7 segment counter Atmega328P

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The program needs to display in a 7 segment display the numbers from 0 to 9, and then repeat the count (from 9 display again the number 0 and so on).

There is no need to put input buttons.

I must use lookup tables for this program.

 

I´m programming in assembler in Microchip Studio, using the atmega328p and simulating in proteus. Here's my schematic.

 

 

The program runs very well from 0 to 9 but after 9 the segments instead of displaying 0 (0x3F) the "f" and "d" segments are on (0x28), then the "f" and "g" segments are on (0X60).

Just not going back to 0 and starting again the sequence.

 

My program: 

.org $00
.cseg
ldi r16,$ff
out ddrb,r16

start:
ldi ZL, low(table*2)								
ldi ZH, high(table*2)
ldi r16,$A
clr r17

count:
lpm r17,Z+
dec r16
out portb,r17
call delay
cpi r16,0
breq start
jmp count

 table: 
.db 0x3F,0x06,0x5B,0x4F,0x66,0x6D,0x7D,0x07,0x7F,0x6F
;    0    1    2     3   4    5    6    7    8     9   

delay:
	ldi r18,$8
delay2:
	ldi r19,$7d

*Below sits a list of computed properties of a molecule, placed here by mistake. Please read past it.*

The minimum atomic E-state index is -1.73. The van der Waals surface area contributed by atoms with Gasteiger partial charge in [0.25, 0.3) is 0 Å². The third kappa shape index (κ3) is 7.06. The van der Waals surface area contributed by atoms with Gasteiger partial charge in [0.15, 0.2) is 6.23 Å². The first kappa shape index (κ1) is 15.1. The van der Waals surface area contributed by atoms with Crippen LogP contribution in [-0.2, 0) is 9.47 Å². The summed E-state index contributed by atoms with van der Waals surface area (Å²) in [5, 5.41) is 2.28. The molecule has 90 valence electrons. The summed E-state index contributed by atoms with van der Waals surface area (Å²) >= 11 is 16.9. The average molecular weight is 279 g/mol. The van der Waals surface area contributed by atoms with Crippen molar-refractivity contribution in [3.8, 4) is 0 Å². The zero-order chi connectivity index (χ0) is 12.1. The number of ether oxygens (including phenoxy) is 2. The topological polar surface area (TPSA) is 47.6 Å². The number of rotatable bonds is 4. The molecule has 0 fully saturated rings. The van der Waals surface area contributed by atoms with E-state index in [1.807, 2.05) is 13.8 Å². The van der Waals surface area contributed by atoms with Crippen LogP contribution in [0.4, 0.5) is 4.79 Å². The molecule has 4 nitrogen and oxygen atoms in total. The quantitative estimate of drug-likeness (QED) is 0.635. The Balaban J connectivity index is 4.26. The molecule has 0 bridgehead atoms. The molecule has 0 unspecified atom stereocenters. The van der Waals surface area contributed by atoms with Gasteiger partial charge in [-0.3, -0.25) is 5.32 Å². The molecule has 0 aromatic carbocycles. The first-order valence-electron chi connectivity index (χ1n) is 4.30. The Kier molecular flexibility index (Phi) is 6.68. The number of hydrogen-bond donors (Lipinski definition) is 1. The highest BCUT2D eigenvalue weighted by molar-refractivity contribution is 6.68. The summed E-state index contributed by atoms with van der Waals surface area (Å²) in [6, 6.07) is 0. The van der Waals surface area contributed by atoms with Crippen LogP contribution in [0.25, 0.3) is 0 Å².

delay1:
	ldi r20,$fa
delay0:
	dec r20
	brne delay0
	dec r19
	brne delay1
	dec r18
	brne delay2
jmp count

 

I would really appreciate any help. 

This topic has a solution.
Last Edited: Fri. Apr 30, 2021 - 03:08 PM
This reply has been marked as the solution. 
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For one thing your should replace jmp count with ret at the end on your relay routine as you are calling the routine so you must return or the stack goes crazy.

 

I have just loaded your code into Studio, see if I can see anything else.

John Samperi

Ampertronics Pty. Ltd.

https://www.ampertronics.com.au

* Electronic Design * Custom Products * Contract Assembly

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I think that's the problem. You call delay, when delay ends it jumps to count and therefore you never execute the compare with 0 statement.

John Samperi

Ampertronics Pty. Ltd.

https://www.ampertronics.com.au

* Electronic Design * Custom Products * Contract Assembly

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Funt3ck wrote:
simulating in proteus

So why not use that simulation to step through the code - and see what's happening?

 

That's one of the key reasons for using a simulator.

 

Funt3ck wrote:
atmega328p

The ATmega328P XPlained Mini board is only ~ $10 and comes complete with an on-board debugger - so you could step in the actual hardware

 

See this thread: https://www.avrfreaks.net/forum/xplained-mini-mega328pb for some examples of using  ATmega328PB & ATmega328P XPlained Mini boards ...

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It was! Thank you very much. I kinda feel embarrassed with such a basic thing but I´m very new to this whole world.

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So why not use that simulation to step through the code - and see what's happening?